Investing isn't just for the super rich. It's for the rest of us, too, and it's important if you want to build a net worth for retirement. It can be intimidating, though. It's a lot of information to take in at once. In practice, saving for retirement is usually a gradual process. Financial expert Michael Kitces breaks the process down into four phases.
Photo by Jon Collier.
Traditional investing advice sort of assumes you suddenly have $10,000 to invest with immediately, and that's just not usually the case in practice. I wrote about my own relationship with investing recently. I went from being clueless about superannuation to managing my own, diversified portfolio with a few different accounts. That didn't happen overnight, though, it took years of learning and figuring it out.
Kitces, a Certified Financial Planner, says:
The caveat to the traditional view on accumulating for retirement is that in reality, an individual's income, spending, and ability to save vary greatly throughout life. From the impact of raises and promotions (especially significant in the early years of a career), to starting a family (and then moving on to the empty nest phase later), steady saving for retirement is not necessarily as feasible as the conventional view would suggest…..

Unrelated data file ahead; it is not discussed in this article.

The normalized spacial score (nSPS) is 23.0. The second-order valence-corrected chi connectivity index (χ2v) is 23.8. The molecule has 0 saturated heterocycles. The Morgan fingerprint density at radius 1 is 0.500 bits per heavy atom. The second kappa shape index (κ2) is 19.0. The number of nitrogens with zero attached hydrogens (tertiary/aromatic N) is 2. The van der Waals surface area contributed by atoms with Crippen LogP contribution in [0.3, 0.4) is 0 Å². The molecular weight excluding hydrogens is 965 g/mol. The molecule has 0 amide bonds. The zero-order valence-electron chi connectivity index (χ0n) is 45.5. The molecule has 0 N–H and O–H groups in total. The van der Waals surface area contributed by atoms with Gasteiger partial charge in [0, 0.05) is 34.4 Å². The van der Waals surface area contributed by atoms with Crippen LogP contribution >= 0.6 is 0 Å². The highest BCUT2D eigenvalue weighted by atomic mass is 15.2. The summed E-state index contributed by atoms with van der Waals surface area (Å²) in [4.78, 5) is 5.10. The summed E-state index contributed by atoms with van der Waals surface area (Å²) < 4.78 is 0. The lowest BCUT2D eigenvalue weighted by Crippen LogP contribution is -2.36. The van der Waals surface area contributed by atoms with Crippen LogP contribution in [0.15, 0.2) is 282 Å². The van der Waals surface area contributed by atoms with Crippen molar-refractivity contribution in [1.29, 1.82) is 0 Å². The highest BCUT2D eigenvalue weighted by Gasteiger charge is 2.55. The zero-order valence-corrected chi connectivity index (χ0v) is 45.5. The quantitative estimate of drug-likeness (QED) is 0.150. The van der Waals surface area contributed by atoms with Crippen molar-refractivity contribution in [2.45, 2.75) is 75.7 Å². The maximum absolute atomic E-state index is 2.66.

He says that regular people who want to invest typically go through four phases with distinct challenges:
- Earning more money
- Saving more money
- Growing their savings
- Preserving their nest egg
I think this take rings true for most people. For example, I didn't really care about my superannuation because I didn't earn enough money to take it seriously. I maxed it out, but I was focused more on increasing my income than making sure my portfolio was diversified. It's hard to think about how to save more money or grow your savings when you don't have much money to begin with.
These priorities make sense, and thinking about investing in this way might make it less intimidating. You have a better idea of what to focus on in each stage. He goes into a lot more detail in his full post, so be sure to check it out at the link below.